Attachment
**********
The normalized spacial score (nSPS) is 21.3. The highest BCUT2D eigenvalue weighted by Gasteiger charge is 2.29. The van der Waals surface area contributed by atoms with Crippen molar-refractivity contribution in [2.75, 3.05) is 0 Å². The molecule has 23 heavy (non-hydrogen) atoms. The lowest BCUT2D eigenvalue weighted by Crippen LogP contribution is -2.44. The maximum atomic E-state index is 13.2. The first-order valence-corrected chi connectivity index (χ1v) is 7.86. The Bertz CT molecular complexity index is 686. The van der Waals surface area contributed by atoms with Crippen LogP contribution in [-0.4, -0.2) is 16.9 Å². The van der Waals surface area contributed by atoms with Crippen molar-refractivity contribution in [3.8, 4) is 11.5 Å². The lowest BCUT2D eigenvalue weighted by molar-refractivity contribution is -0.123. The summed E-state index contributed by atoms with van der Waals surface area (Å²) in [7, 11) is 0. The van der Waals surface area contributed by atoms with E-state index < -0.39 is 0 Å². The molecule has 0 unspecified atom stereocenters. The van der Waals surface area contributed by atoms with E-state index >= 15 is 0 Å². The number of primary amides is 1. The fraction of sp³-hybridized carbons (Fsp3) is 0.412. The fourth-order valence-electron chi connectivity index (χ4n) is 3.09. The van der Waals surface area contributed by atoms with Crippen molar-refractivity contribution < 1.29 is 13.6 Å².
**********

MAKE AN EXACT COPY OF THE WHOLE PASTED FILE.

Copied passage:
The normalized spacial score (nSPS) is 21.3. The highest BCUT2D eigenvalue weighted by Gasteiger charge is 2.29. The van der Waals surface area contributed by atoms with Crippen molar-refractivity contribution in [2.75, 3.05) is 0 Å². The molecule has 23 heavy (non-hydrogen) atoms. The lowest BCUT2D eigenvalue weighted by Crippen LogP contribution is -2.44. The maximum atomic E-state index is 13.2. The first-order valence-corrected chi connectivity index (χ1v) is 7.86. The Bertz CT molecular complexity index is 686. The van der Waals surface area contributed by atoms with Crippen LogP contribution in [-0.4, -0.2) is 16.9 Å². The van der Waals surface area contributed by atoms with Crippen molar-refractivity contribution in [3.8, 4) is 11.5 Å². The lowest BCUT2D eigenvalue weighted by molar-refractivity contribution is -0.123. The summed E-state index contributed by atoms with van der Waals surface area (Å²) in [7, 11) is 0. The van der Waals surface area contributed by atoms with E-state index < -0.39 is 0 Å². The molecule has 0 unspecified atom stereocenters. The van der Waals surface area contributed by atoms with E-state index >= 15 is 0 Å². The number of primary amides is 1. The fraction of sp³-hybridized carbons (Fsp3) is 0.412. The fourth-order valence-electron chi connectivity index (χ4n) is 3.09. The van der Waals surface area contributed by atoms with Crippen molar-refractivity contribution < 1.29 is 13.6 Å².